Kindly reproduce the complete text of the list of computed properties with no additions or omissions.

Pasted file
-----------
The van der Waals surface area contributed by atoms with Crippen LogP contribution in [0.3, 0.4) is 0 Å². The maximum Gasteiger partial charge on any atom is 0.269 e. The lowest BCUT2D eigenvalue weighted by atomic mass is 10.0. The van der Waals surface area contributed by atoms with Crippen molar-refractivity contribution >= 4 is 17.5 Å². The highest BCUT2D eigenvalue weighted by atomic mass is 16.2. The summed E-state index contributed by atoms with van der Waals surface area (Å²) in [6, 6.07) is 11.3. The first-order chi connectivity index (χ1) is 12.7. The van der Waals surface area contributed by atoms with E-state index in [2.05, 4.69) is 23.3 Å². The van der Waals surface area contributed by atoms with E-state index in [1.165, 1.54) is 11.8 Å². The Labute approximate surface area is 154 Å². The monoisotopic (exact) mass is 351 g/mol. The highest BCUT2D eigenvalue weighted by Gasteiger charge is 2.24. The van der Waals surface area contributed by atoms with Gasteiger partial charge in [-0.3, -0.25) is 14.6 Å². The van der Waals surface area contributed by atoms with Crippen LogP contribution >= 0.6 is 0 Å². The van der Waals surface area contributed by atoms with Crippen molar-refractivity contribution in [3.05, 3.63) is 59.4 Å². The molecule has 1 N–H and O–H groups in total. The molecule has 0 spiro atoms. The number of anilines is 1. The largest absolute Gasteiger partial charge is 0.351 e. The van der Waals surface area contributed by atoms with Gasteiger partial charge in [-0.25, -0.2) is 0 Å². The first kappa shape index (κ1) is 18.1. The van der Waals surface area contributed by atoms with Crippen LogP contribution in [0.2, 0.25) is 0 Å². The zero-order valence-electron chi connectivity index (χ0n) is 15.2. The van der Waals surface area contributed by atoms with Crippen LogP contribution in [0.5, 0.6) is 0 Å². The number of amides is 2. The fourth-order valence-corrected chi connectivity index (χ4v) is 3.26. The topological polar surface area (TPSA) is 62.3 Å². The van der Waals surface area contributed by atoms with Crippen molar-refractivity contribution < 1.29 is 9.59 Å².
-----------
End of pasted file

The van der Waals surface area contributed by atoms with Crippen LogP contribution in [0.3, 0.4) is 0 Å². The maximum Gasteiger partial charge on any atom is 0.269 e. The lowest BCUT2D eigenvalue weighted by atomic mass is 10.0. The van der Waals surface area contributed by atoms with Crippen molar-refractivity contribution >= 4 is 17.5 Å². The highest BCUT2D eigenvalue weighted by atomic mass is 16.2. The summed E-state index contributed by atoms with van der Waals surface area (Å²) in [6, 6.07) is 11.3. The first-order chi connectivity index (χ1) is 12.7. The van der Waals surface area contributed by atoms with E-state index in [2.05, 4.69) is 23.3 Å². The van der Waals surface area contributed by atoms with E-state index in [1.165, 1.54) is 11.8 Å². The Labute approximate surface area is 154 Å². The monoisotopic (exact) mass is 351 g/mol. The highest BCUT2D eigenvalue weighted by Gasteiger charge is 2.24. The van der Waals surface area contributed by atoms with Gasteiger partial charge in [-0.3, -0.25) is 14.6 Å². The van der Waals surface area contributed by atoms with Crippen LogP contribution >= 0.6 is 0 Å². The van der Waals surface area contributed by atoms with Crippen molar-refractivity contribution in [3.05, 3.63) is 59.4 Å². The molecule has 1 N–H and O–H groups in total. The molecule has 0 spiro atoms. The number of anilines is 1. The largest absolute Gasteiger partial charge is 0.351 e. The van der Waals surface area contributed by atoms with Gasteiger partial charge in [-0.25, -0.2) is 0 Å². The first kappa shape index (κ1) is 18.1. The van der Waals surface area contributed by atoms with Crippen LogP contribution in [0.2, 0.25) is 0 Å². The zero-order valence-electron chi connectivity index (χ0n) is 15.2. The van der Waals surface area contributed by atoms with Crippen LogP contribution in [0.5, 0.6) is 0 Å². The number of amides is 2. The fourth-order valence-corrected chi connectivity index (χ4v) is 3.26. The topological polar surface area (TPSA) is 62.3 Å². The van der Waals surface area contributed by atoms with Crippen molar-refractivity contribution < 1.29 is 9.59 Å².